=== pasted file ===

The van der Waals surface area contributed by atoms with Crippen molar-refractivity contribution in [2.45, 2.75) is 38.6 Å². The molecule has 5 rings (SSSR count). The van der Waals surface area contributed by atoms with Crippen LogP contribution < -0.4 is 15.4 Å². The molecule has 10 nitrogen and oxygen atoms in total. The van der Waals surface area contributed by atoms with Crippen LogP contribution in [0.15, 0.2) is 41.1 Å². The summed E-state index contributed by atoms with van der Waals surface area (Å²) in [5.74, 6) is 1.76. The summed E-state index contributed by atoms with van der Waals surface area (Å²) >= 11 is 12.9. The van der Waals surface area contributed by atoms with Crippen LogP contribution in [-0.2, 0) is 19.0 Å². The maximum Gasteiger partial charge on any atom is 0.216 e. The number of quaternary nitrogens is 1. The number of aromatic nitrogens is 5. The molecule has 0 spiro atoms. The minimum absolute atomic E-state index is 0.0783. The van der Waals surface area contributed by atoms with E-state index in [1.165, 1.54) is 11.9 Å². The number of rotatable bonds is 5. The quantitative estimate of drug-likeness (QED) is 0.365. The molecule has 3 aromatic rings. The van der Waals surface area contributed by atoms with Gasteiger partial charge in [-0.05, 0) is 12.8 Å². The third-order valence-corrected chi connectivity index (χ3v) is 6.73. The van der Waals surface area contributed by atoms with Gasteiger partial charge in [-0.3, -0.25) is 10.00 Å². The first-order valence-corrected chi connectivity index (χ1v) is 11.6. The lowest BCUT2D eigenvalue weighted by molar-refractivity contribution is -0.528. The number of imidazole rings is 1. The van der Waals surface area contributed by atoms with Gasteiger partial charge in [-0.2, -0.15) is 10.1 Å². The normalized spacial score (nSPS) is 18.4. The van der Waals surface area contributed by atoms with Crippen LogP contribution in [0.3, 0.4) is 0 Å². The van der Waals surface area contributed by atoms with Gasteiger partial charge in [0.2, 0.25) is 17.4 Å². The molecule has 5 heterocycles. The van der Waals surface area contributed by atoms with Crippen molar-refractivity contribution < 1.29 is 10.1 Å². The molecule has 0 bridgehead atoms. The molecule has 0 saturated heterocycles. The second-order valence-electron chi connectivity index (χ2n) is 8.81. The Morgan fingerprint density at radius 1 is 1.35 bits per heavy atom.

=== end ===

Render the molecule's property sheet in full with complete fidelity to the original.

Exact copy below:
The van der Waals surface area contributed by atoms with Crippen molar-refractivity contribution in [2.45, 2.75) is 38.6 Å². The molecule has 5 rings (SSSR count). The van der Waals surface area contributed by atoms with Crippen LogP contribution < -0.4 is 15.4 Å². The molecule has 10 nitrogen and oxygen atoms in total. The van der Waals surface area contributed by atoms with Crippen LogP contribution in [0.15, 0.2) is 41.1 Å². The summed E-state index contributed by atoms with van der Waals surface area (Å²) in [5.74, 6) is 1.76. The summed E-state index contributed by atoms with van der Waals surface area (Å²) >= 11 is 12.9. The van der Waals surface area contributed by atoms with Crippen LogP contribution in [-0.2, 0) is 19.0 Å². The maximum Gasteiger partial charge on any atom is 0.216 e. The number of quaternary nitrogens is 1. The number of aromatic nitrogens is 5. The molecule has 0 spiro atoms. The minimum absolute atomic E-state index is 0.0783. The van der Waals surface area contributed by atoms with E-state index in [1.165, 1.54) is 11.9 Å². The number of rotatable bonds is 5. The quantitative estimate of drug-likeness (QED) is 0.365. The molecule has 3 aromatic rings. The van der Waals surface area contributed by atoms with Gasteiger partial charge in [-0.05, 0) is 12.8 Å². The third-order valence-corrected chi connectivity index (χ3v) is 6.73. The van der Waals surface area contributed by atoms with Gasteiger partial charge in [-0.3, -0.25) is 10.00 Å². The first-order valence-corrected chi connectivity index (χ1v) is 11.6. The lowest BCUT2D eigenvalue weighted by molar-refractivity contribution is -0.528. The number of imidazole rings is 1. The van der Waals surface area contributed by atoms with Gasteiger partial charge in [-0.2, -0.15) is 10.1 Å². The normalized spacial score (nSPS) is 18.4. The van der Waals surface area contributed by atoms with Crippen LogP contribution in [0.3, 0.4) is 0 Å². The van der Waals surface area contributed by atoms with Gasteiger partial charge in [0.2, 0.25) is 17.4 Å². The molecule has 5 heterocycles. The van der Waals surface area contributed by atoms with Crippen molar-refractivity contribution < 1.29 is 10.1 Å². The molecule has 0 bridgehead atoms. The molecule has 0 saturated heterocycles. The second-order valence-electron chi connectivity index (χ2n) is 8.81. The Morgan fingerprint density at radius 1 is 1.35 bits per heavy atom.